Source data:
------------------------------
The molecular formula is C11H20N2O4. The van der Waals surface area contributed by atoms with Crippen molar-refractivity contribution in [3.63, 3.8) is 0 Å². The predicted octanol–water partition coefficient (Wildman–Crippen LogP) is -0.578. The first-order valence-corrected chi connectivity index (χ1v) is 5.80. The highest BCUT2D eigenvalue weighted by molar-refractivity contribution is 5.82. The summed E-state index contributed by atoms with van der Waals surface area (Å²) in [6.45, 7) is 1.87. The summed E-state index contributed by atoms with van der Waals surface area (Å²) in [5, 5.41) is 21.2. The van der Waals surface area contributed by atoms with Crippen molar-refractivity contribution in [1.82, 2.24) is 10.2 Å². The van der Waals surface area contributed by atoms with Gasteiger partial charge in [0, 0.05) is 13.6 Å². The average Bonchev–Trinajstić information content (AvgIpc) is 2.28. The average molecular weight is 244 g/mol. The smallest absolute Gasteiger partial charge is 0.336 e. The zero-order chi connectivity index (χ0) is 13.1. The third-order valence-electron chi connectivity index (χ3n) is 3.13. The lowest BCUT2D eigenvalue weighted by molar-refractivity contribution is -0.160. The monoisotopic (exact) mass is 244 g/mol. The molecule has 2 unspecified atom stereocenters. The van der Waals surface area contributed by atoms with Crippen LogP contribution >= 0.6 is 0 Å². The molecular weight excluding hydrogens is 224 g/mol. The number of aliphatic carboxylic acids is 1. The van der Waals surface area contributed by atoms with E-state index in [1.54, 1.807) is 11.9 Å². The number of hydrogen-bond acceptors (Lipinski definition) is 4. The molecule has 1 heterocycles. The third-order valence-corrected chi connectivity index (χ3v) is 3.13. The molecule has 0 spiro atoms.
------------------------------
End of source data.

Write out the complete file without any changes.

The molecular formula is C11H20N2O4. The van der Waals surface area contributed by atoms with Crippen molar-refractivity contribution in [3.63, 3.8) is 0 Å². The predicted octanol–water partition coefficient (Wildman–Crippen LogP) is -0.578. The first-order valence-corrected chi connectivity index (χ1v) is 5.80. The highest BCUT2D eigenvalue weighted by molar-refractivity contribution is 5.82. The summed E-state index contributed by atoms with van der Waals surface area (Å²) in [6.45, 7) is 1.87. The summed E-state index contributed by atoms with van der Waals surface area (Å²) in [5, 5.41) is 21.2. The van der Waals surface area contributed by atoms with Crippen molar-refractivity contribution in [1.82, 2.24) is 10.2 Å². The van der Waals surface area contributed by atoms with Gasteiger partial charge in [0, 0.05) is 13.6 Å². The average Bonchev–Trinajstić information content (AvgIpc) is 2.28. The average molecular weight is 244 g/mol. The smallest absolute Gasteiger partial charge is 0.336 e. The zero-order chi connectivity index (χ0) is 13.1. The third-order valence-electron chi connectivity index (χ3n) is 3.13. The lowest BCUT2D eigenvalue weighted by molar-refractivity contribution is -0.160. The monoisotopic (exact) mass is 244 g/mol. The molecule has 2 unspecified atom stereocenters. The van der Waals surface area contributed by atoms with Crippen LogP contribution >= 0.6 is 0 Å². The molecular weight excluding hydrogens is 224 g/mol. The number of aliphatic carboxylic acids is 1. The van der Waals surface area contributed by atoms with E-state index in [1.54, 1.807) is 11.9 Å². The number of hydrogen-bond acceptors (Lipinski definition) is 4. The molecule has 1 heterocycles. The third-order valence-corrected chi connectivity index (χ3v) is 3.13. The molecule has 0 spiro atoms.